If you’ve bought a used car, the last thing you want to see is a leak. Some leaks are more problematic than others, which makes it important to get a car inspection before buying a used vehicle. Below are six different fluids you might see leaking from a used car.
If something clear is coming out of a car, there’s a good chance it’s just water, especially if the AC has been running. If the AC hasn’t been running, you’ll want to check by scent or feel to determine whether the offending liquid is water or not.
If the liquid coming out of your car is black, it’s probably engine oil. In most cases, you can fill your car back up with oil and take care of the leak as soon as it’s convenient. However, frequent oil leakage can be a sign of a much bigger problem. If you notice oil is leaking frequently, take your car to a trusted mechanic.
Green coolant leakage isn’t terribly uncommon in used cars. Like an oil leak, this is something you can probably fix temporarily by filling up the coolant while you’re out. Keep an eye on this type of leak, as a major leak could lead to larger problems for your car. The best-case scenario is a crack in the coolant reservoir, while the worst is a radiator problem.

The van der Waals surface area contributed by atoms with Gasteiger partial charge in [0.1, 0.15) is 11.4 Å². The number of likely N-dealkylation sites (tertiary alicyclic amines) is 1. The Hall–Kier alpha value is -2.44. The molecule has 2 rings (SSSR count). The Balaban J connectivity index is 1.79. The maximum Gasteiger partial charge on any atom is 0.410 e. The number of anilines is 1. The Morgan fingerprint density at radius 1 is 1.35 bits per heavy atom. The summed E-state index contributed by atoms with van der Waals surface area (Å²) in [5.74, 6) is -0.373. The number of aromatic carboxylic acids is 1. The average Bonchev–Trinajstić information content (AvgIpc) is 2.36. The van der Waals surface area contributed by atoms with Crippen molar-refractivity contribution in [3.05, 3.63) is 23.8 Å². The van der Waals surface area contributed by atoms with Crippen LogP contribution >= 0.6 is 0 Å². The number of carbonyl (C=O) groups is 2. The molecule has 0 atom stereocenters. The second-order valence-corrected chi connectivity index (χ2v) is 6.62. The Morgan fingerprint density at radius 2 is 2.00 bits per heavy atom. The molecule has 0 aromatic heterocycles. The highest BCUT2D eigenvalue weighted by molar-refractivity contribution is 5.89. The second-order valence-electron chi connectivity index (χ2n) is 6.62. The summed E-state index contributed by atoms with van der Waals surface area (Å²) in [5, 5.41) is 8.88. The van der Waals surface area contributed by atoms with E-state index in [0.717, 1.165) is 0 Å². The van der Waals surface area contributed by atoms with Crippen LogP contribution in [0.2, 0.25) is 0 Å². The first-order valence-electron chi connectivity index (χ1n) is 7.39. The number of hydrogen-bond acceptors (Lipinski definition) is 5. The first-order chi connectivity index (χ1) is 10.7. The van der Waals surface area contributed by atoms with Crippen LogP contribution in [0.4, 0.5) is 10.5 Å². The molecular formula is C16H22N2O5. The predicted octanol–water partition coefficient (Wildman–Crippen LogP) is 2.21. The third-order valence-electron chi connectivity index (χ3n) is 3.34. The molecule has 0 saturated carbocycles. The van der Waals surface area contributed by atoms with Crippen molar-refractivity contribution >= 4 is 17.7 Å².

4. Transmission Fluid
Red liquid is almost always transmission fluid. You’ll need to get this leak checked out immediately unless you’re familiar with working on an auto transmission. You may just have a leaky pan, but you might also have a more serious transmission problem. The quicker you get it fixed, the less it’s going to cost you.
5. Brake Fluid
Brake fluid leakage is hard to diagnose by color. It can range from brown to clear, but you’ll almost always find it near the tires or directly under the brake pedal. Brake fluid leakage isn’t terribly common in newer cars, but it does happen in older vehicles. This is another issue you need to get checked out quickly, as leaking brake fluid can lead to a drop in the hydraulic pressure of the brakes, which can cause brake failure.
6. Power Steering Fluid
Power steering fluid ranges in color from orange to light brown, and it’s usually thin. You might mistake it at first glance for brake fluid or oil, but the viscosity will give it away. Leaky power steering fluid can indicate a major issue with the power steering, which is something that needs to be fixed quickly. Power steering repairs can be costly. Having to replace the system could cost much more than the average used car is worth.
You can avoid the issues that accompany these types of leaks by getting an auto inspection before buying a used vehicle you’re interested in. Lemon Squad can send out a technician to check out the car you want to buy, anywhere in the U.S. Give us a call today at 1-888-231-7965 to schedule an appointment.